To restore is a process of reuniting. It is an act that helps to bring back into existence, use, function or position a person, place or thing. Often it means to “return to life.” Similarly, to heal is an act to make someone or something whole. So, the process of healing is highly related to the process of restoring. Both seek to create unity.
The word ‘yoga’ translated from Sanskrit to English is often translated as “union.”
A practitioner of yoga explores connection to the many layers of their being including: their body, mind, breath, emotions, and energy. Deeply rooted in the practice is mindfulness, which is paying attention on purpose, without judgment but with compassion. Through this realization of our many layers of being, how they influence one another and our increasing acceptance of the moment, harmony is practiced. And it is a practice. There are good days and bad days, success and celebrations and losses and hardships. But they don’t have to make us any less whole. Life is always an ebb and flow. Change is always occurring.
The criminal justice system claims to be a rehabilitative one. Implicit in calling it “rehabilitative” is the idea that it is supposed to help to restore the individuals who have made a mistake and were subjected to the penalty of law as a consequence of their actions. The Pennsylvania Department of Corrections mission is, in fact, to reduce criminogenic behaviors by providing individualized treatment and education to result in reintegration through accountability and positive change. Unfortunately, recidivism rates suggest that prisons don’t work. Within three years of release, about two-thirds of individuals who are released from prison will return. Clearly, the current method is ineffective.
TYP is one of many organizations actively seeking to change the narrative of what are restorative practices within correctional facilitates and throughout the justice system.
By providing trauma-sensitive yoga classes on the inside, we create an opportunity for individuals to find connection to their entire selves by exploring breath-centered movement and mindfulness activities. Our 200-hour Yoga Teacher Trainings (YTT) are a unique opportunity for individuals who are incarcerated to be able to gain a skill set that enables them to understand and integrate the philosophy of yoga into their own lives and to facilitate classes with their peers. I’d argue it is healing process.
In fact, previous graduates of our YTT programs have described their experience in a truly transformative way:
We like to think of our work in the lines of healing justice, transformative justice or even restorative justice. These frameworks believe in equality. They believe in people’s inherent goodness, recognizing that sometimes mistakes or bad things happen, but that does not make us any less whole or any less human.
I wanted to share a little more information on each of these frameworks that envision justice to be that much more… more healing, more transformative, more restorative….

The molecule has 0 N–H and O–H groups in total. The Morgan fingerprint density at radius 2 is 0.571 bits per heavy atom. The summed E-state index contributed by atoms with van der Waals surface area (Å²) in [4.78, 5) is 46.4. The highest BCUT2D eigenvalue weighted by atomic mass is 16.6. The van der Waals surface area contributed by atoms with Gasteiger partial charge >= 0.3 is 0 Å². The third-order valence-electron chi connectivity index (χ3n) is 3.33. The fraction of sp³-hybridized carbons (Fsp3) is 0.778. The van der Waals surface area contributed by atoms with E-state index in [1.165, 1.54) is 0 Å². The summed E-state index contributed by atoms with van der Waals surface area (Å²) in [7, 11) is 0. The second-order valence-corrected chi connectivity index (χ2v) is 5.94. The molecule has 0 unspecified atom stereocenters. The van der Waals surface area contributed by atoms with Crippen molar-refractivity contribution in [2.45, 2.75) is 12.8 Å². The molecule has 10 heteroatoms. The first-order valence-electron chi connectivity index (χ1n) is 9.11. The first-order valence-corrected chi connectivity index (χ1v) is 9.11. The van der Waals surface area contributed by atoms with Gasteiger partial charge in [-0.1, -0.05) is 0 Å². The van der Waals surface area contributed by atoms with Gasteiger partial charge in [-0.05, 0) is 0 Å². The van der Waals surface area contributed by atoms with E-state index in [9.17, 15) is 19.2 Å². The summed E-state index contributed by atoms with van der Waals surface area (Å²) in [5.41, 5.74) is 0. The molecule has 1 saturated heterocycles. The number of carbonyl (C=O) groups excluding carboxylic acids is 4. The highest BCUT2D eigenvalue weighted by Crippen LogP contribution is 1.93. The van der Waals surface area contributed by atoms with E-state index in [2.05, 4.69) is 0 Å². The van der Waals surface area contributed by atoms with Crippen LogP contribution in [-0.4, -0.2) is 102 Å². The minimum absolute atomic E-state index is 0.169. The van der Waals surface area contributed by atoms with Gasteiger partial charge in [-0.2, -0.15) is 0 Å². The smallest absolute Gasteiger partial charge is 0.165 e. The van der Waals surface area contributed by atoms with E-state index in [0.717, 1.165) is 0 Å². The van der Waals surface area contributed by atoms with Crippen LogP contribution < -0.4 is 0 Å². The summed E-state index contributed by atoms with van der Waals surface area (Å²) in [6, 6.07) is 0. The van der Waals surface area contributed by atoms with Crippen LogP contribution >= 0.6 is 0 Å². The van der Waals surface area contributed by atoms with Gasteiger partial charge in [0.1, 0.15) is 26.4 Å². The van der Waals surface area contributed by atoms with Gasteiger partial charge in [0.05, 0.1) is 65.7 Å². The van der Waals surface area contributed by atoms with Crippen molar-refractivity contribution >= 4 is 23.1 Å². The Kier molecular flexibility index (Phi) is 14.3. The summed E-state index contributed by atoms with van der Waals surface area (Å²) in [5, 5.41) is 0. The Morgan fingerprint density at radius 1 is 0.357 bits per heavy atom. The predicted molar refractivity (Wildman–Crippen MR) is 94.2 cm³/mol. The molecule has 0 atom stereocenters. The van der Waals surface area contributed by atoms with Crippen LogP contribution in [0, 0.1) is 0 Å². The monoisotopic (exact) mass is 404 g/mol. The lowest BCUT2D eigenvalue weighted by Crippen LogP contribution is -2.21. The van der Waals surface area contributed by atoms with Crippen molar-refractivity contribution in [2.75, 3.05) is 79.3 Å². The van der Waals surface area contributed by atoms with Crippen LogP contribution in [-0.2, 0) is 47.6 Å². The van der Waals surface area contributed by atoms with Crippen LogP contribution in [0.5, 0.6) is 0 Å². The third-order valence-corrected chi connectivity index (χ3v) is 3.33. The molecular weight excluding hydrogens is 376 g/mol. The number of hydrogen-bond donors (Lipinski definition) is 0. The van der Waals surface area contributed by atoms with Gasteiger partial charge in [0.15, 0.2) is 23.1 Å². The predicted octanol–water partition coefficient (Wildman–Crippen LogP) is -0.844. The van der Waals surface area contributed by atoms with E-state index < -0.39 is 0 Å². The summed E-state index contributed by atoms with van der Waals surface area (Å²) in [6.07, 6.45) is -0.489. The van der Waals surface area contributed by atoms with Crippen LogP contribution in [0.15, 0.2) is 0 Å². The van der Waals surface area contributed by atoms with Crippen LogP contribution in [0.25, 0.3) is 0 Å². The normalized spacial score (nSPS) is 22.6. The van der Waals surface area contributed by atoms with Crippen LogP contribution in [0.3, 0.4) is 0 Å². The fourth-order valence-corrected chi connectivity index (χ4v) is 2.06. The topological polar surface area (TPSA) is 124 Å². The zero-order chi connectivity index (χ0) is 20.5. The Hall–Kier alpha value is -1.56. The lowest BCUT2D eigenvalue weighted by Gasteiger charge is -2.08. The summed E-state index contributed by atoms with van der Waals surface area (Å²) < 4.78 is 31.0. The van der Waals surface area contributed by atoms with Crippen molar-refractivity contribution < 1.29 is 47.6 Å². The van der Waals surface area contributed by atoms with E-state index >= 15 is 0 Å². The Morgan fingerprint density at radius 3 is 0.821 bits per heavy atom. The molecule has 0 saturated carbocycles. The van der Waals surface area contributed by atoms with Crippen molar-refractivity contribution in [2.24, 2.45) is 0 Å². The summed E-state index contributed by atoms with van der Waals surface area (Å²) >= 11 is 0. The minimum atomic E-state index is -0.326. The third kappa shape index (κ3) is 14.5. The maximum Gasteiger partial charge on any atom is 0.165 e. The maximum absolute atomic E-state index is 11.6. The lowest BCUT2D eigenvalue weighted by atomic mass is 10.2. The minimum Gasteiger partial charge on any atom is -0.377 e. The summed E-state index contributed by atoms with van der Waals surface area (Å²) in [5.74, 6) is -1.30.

There is an adage - “Hurt people, hurt people. Healed people, heal others too.” Restorative justice seeks to break the cycle of violence by focusing on tools that help the individual heal and rehabilitate. It recognizes that although people often think of prisons as impenetrable, totally removed from us; the individuals who are incarcerated are still someone’s parent, grandparent, sibling, friend, spouse, leader, role model and so on. Even if there is physical separation, connection, and especially ideology, knows no boundaries.
Restorative justice looks at the big picture of crime and sees it as a breakdown of society and human relationships. It then seeks to heal these broken relationships through conversation and community involvement and support. TYP practices restorative justice by creating an environment of respect, transparency and accountability. We invite people to discover how they can reunite what has been divided in their lives through the practice.
Healing justice also seeks to create wholeness. But it does so by recognizing the impact intergenerational trauma and current structures of oppression had on creating rifts that cause disharmony. Healing justice seeks to reimagine the process of becoming whole through a generative and co-created future.
Healing Justice recognizes that trauma, violence and oppression live on and through the body and can limit their experience, connection, and choice. Trauma-sensitive yoga is a way to become increasingly aware of the body and sensations and to also practice making supportive choices. Healing justice also allows for a place to practice care with each other that we each deserve. Yoga and mindfulness allow us an opportunity to develop and strengthen compassion self and for others.
Transformative Justice is often seen as peacemaking. It is concerned with root causes of oppression by systems of dominance. It asks that everyone and everything change. We are all involved in a complex relationship that is currently disharmonious. Through connection and community building we can transform. A critical dialogue needs to be undertaken collectively about responsibility, accountability and initiatives to heal.
As our name, Transformation Yoga Project, suggests, we believe that everyone is able to transform themselves. Because, our individual actions never happen in isolation how we personally transform, heal, or become whole can create a ripple effect. When this is done positively, it manifests change and transformation throughout.
If you feel like you have learned something about healing and transformation, then please consider supporting our current Training to Transform Justice on Start Some Good.